Tuesday, September 23, 2014

Technology Tuesday - MyHeritage Mobile App - Family Tree

MyHeritage recently updated its mobile app for the iOS devices - see the MyHeritage Blog post at  http://blog.myheritage.com/2014/07/major-update-of-the-myheritage-mobile-app/.  There are frequently asked questions about the mobile app at  http://www.myheritage.com/help/topics/myheritage-mobile-app/.

The mobile app is FREE from the App Store on the iOS products, and from Google Play for Android products.  A user must have a MyHeritage account and a family tree on MyHeritage in order to use the mobile app to its fullest potential.  

1)  The opening screen of the MyHeritage mobile app  on my iPhone looks like this:


There are three major sections for this app - Family Tree, Research, and Family Photos.  I will look at all three in this series.

2)  For this blog post, I'm going to review the "Family Tree" section of the MyHeritage mobile app.

When I tap on the right arrow on the screen above for "Family Tree," the screen shows the persons in my MyHeritage family tree:


The screen above shows an extensive family view - I'm in the middle with my descendants below, and my ancestors above.  If I want to see the family of, say, my wife, I can tap on the small blue and pink bubbles above her name and the tree will adjust to show her ancestors and descendants.  If I want to add a family member, I can tap on the plus (+) sign below the person's blue or pink icon to add another family member.

Flicking the screen expands the view (makes the icons larger) or pinching the screen makes the icons smaller.

3)  To see information about a person, I can tap on their icon (the blue or pink box, with the photo, name, lifespan years).  I chose to see the information about my paternal grandmother, Alma Bessie Richmond (1882-1962):


There are four buttons at the bottom of the screen - for Information, Events, Family, and Photographs.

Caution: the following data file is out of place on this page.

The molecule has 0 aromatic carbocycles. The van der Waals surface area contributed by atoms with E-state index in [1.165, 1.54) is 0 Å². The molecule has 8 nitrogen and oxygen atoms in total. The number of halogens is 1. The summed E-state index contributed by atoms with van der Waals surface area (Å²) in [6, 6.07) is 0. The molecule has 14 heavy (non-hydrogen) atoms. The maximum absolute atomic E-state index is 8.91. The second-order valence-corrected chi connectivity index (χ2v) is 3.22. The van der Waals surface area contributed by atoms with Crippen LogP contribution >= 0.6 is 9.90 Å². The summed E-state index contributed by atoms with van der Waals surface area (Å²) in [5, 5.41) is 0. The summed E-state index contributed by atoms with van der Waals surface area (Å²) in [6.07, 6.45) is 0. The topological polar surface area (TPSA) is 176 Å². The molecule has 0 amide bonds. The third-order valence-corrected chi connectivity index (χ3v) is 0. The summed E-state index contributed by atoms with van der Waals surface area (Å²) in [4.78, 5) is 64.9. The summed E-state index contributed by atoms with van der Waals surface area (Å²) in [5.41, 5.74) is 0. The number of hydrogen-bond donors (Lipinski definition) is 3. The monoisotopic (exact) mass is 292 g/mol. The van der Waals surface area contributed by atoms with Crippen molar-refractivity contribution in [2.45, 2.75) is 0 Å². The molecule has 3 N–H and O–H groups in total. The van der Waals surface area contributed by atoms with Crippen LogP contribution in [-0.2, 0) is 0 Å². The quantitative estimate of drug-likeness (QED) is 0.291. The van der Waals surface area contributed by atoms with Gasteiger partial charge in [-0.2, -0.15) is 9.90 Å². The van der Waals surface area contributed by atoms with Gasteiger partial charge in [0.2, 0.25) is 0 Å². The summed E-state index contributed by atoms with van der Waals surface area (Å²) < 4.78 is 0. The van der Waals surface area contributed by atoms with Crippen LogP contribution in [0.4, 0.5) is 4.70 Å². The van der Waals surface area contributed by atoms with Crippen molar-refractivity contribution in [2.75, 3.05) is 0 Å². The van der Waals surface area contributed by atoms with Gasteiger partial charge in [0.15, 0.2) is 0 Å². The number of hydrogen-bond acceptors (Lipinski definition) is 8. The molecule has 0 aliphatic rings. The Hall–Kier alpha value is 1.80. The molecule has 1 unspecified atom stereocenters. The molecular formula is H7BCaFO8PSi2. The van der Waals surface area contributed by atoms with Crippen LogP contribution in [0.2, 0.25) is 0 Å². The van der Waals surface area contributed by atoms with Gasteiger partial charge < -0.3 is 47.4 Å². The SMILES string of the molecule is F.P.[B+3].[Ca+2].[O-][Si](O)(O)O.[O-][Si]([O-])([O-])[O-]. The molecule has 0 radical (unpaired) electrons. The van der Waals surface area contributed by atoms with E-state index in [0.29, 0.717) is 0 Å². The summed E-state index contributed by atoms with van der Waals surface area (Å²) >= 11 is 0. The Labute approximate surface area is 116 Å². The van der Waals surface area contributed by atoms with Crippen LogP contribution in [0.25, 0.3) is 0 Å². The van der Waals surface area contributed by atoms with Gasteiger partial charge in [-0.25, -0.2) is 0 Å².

4)  A user can Edit the information about the person by tapping the "Edit" button on the screen above.  That opens the "Edit Info" screen and the user can edit or add information about the person by picking one of the items with a right arrow:


note that an edit or addition made on the mobile app will be reflected in the user's family tree on the MyHeritage website.  And vice versa - a change to information on the website will be reflected on the mobile app.

To get back to the "Info" screen, the user needs to tap the "Done" button.

5)  I tapped on the "Events" icon (on the bottom of the screen), and the list of Events in the life of the person appeared (two screens shown below):



In addition to the life events for my grandmother, the significant events (birth, marriage and death of spouses and children) in her lifetime are listed.

A user can add or edit Event items by tapping on the "Edit" button at the top of the screen.

6)  The "Family" button on the bottom of the screen provides a list of parents, siblings, spouses and children of the person:


The user can navigate to any of these persons by tapping the name of the family member.  A family member can be added by tapping the "Edit" button.

7)  Tapping the "Photo" button (on the bottom of the screen) shows all of the photographs and attached record images for the person:



I have attached only one photograph for my grandmother.  If I tap the photo, then I can see it full screen.


Tapping on the three dots at the bottom of the screen above permits me to "Save to library" or "Remove current photo."

8)  The MyHeritage mobile app for iOS is very useful - it's my family tree in my pocket.  I can refer to it for information about the person in my family tree.  

I didn't see any way to see person notes, or source citations, using this mobile app.  I could see, or add, Event notes if I edited the Event.

I will review the "Research" feature in the MyHeritage mobile app in the next Technology Tuesday post.

The URL for this post is:

Copyright (c) 2014, Randall J. Seaver


Monday, September 22, 2014

Crafting a Source Citation for a Digital Book in Family Tree Maker 2014

After I wrote Crafting a Source Citation for a Published Book and a Google Book Version of the Book, which used RootsMagic 6, I received a comment in email to the effect of "Can you show me how to do this in Family Tree Maker 2014?"

Of course I can - but the process is different, and the resulting source citation is somewhat different using source templates in Family Tree Maker 2014.  Here's the process:

1)  In the "People" workspace, and a Person profile, I highlighted the Birth Fact:


On the screen above, with the "Sources" tab selected in the right-hand column, I clicked on the "New" button and selected "Add New Source Citation."

2)  The "Add Source Citation for Birth of ..." screen opened.  I did not have this digital book already in my list of sources, so I clicked on the "New" button:


That opened the "Add Source" screen above, and I selected the "New" button on that screen to open the "Select Source Template" screen as shown above.

I selected a Source group of "Publications -- Books, CDs, DVDs, Maps, Leaflets, and Videos," then selected a Category of "Image Copies" from the dropdown menu and "Online Publication (by Author" on the Template dropdown menu.

3)  Clicking "OK" opened the "Edit source" screen and I entered the source information into the different fields: